Controversially

I am "only" mother. I am not a person

I am "only" mother. I am not a person


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The forums and social networking sites are swarming with "specialists in all sorts of matters," who can pour wisdom like any sleeve on any subject. We are experts in everything from sports, through politics, diets, fashion, history, etc. However, the most experts among us are raising children. One of the mothers wrote to us about this matter:

"I am 26 years old and have two children. I got pregnant while still at university and because of complications I had to stop them. It seems that some, including close relatives, will never forget that. I have stopped attending aunts and cousins' birthdays, because no more than 10 minutes pass from the entrance and the question is asked - and you, Iza, are you still doing nothing?

I'm just a mom. I am not a person. My older son suffers from asthma and for this reason he is not in kindergarten yet. There was no place in the nursery for the Junior. My husband earns a good income, he often goes away for weeks on business, but we had to get used to it to keep our group together without a problem. Then almost from morning to night I am on my own. But what's the difference, right? I have nothing to do anyway. And "but I have fun," according to everyone around. "I'm doing well." "A dream, lounging for days."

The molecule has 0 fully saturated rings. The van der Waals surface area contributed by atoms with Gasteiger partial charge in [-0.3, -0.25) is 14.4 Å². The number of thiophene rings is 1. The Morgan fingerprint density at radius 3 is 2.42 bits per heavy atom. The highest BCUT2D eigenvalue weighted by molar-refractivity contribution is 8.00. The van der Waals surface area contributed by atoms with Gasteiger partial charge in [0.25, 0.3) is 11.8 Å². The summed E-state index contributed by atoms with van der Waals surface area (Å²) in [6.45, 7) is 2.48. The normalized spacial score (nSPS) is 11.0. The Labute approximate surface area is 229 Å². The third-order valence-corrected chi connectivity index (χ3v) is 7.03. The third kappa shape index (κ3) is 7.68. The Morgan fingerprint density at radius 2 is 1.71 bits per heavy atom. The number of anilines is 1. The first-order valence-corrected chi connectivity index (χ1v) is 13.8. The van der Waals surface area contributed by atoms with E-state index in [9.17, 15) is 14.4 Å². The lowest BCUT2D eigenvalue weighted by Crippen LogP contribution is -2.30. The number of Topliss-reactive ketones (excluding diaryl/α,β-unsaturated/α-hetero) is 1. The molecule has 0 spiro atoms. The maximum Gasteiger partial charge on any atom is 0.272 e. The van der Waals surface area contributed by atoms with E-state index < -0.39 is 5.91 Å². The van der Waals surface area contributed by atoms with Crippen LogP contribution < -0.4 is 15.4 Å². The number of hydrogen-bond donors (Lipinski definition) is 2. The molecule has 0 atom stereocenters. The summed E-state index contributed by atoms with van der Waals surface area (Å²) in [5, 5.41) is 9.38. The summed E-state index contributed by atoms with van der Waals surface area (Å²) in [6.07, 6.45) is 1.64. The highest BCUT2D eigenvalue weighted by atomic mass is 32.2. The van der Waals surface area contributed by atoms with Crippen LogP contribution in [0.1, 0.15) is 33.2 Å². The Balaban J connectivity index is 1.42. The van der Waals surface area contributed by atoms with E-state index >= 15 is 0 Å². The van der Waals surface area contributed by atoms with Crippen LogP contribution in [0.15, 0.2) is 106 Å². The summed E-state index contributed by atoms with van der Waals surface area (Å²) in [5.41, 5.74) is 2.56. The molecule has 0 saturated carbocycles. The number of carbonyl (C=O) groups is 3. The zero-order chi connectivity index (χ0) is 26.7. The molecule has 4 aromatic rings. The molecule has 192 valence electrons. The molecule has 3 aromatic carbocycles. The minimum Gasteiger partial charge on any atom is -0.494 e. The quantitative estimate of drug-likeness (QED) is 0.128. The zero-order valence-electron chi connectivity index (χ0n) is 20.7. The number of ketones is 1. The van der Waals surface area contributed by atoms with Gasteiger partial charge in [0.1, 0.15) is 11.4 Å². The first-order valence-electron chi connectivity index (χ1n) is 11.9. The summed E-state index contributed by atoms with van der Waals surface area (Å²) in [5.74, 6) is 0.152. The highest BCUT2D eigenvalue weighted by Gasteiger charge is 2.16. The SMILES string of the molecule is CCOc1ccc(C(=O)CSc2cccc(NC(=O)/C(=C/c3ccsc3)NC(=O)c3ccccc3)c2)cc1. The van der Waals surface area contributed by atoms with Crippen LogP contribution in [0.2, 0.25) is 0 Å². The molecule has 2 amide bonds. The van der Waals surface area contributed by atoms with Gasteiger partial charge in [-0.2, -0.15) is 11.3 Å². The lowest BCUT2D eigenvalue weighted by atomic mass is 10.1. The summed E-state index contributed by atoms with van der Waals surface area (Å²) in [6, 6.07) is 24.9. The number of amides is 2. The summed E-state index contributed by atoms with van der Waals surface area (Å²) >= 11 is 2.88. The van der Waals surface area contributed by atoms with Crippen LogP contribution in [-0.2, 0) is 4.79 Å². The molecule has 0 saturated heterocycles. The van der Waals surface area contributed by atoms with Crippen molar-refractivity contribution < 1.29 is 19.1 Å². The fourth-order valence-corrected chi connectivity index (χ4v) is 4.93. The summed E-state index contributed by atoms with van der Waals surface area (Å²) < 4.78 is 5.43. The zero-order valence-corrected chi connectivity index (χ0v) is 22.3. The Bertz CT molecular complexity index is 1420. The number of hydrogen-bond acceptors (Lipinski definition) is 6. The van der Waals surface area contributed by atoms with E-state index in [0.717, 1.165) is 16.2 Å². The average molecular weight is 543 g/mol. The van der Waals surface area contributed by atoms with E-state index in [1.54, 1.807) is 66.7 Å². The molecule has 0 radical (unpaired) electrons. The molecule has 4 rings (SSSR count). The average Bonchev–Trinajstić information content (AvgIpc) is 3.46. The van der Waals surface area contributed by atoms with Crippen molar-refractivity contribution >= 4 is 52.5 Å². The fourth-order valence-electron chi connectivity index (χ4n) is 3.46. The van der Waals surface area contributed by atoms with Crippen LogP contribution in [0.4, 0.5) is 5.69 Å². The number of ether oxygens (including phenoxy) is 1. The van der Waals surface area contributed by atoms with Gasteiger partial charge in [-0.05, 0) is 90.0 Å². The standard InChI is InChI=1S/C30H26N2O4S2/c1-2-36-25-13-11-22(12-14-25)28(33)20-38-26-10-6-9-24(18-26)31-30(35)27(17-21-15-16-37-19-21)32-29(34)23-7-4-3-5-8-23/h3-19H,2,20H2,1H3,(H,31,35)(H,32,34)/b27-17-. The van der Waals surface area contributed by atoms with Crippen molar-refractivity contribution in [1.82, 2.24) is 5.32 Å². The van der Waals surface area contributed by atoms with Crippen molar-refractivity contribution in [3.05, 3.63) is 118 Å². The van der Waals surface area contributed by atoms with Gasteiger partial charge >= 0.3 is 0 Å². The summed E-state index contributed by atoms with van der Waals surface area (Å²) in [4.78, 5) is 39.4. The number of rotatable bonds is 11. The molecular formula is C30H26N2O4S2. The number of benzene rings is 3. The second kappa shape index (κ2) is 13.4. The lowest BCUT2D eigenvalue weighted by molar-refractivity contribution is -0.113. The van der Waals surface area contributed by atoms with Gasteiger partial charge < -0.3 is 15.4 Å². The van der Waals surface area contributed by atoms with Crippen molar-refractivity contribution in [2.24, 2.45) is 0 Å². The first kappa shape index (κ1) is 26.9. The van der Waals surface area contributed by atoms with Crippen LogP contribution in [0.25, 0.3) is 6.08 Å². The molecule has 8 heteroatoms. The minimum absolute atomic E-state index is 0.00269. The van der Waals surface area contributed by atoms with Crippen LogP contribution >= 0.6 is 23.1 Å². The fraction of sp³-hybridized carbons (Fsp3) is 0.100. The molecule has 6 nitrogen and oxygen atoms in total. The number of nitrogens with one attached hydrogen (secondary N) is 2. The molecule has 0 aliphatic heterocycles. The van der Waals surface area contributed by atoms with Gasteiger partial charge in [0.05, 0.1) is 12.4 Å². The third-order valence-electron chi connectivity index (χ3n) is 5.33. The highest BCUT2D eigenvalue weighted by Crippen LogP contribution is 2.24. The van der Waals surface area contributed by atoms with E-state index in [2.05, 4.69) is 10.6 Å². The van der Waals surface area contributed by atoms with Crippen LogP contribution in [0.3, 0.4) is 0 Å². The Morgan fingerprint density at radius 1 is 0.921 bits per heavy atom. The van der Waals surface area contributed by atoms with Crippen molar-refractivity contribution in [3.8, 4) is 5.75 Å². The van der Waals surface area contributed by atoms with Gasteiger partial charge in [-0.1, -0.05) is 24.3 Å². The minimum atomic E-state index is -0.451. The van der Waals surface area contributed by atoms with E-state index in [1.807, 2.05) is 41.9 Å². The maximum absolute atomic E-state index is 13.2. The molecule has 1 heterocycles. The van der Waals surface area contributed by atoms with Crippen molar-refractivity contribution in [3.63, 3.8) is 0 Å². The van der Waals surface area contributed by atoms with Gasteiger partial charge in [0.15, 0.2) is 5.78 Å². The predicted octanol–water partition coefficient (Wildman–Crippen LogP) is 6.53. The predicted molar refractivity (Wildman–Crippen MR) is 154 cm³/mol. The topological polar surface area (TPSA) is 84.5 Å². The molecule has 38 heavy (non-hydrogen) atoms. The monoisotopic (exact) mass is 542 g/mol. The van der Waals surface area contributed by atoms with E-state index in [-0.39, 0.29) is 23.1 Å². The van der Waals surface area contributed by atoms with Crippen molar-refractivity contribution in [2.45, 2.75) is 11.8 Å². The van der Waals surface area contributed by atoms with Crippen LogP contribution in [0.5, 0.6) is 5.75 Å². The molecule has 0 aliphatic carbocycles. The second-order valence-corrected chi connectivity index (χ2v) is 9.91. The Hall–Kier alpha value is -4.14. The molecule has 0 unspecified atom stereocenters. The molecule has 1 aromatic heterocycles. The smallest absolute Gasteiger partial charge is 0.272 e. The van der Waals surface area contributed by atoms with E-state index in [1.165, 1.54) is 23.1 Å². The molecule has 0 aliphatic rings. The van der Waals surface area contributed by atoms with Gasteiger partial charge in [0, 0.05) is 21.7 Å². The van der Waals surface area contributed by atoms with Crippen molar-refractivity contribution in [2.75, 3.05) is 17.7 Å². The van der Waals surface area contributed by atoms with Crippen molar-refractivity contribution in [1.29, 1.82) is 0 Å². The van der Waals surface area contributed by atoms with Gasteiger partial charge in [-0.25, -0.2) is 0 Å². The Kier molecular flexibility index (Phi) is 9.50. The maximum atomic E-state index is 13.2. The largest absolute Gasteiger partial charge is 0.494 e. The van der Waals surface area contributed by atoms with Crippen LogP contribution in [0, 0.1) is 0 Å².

Do you know what it is like when an older child suffocates and the inhaler breaks somewhere again, and the younger one cries and does not want to peel off your legs? Do you know how much you can have enough shopping with two children, cooking when half the things burn, because no one will help stir in a pot, when you have to suddenly throw everything and run to the child?
Do you like to lie down with your feet up for a moment to relax after work? Sure who wouldn't like it. I would also like it were it not for the fact that at the same time I put together puzzles, do the laundry, read the book and try not to shout out loud.

My day plan looks like this:
6.30 - wake up, holidays, Friday or Sunday. The younger son does not recognize getting up later and immediately wakes the Elder. Morning washing, splashed bathroom, first wiping the floor.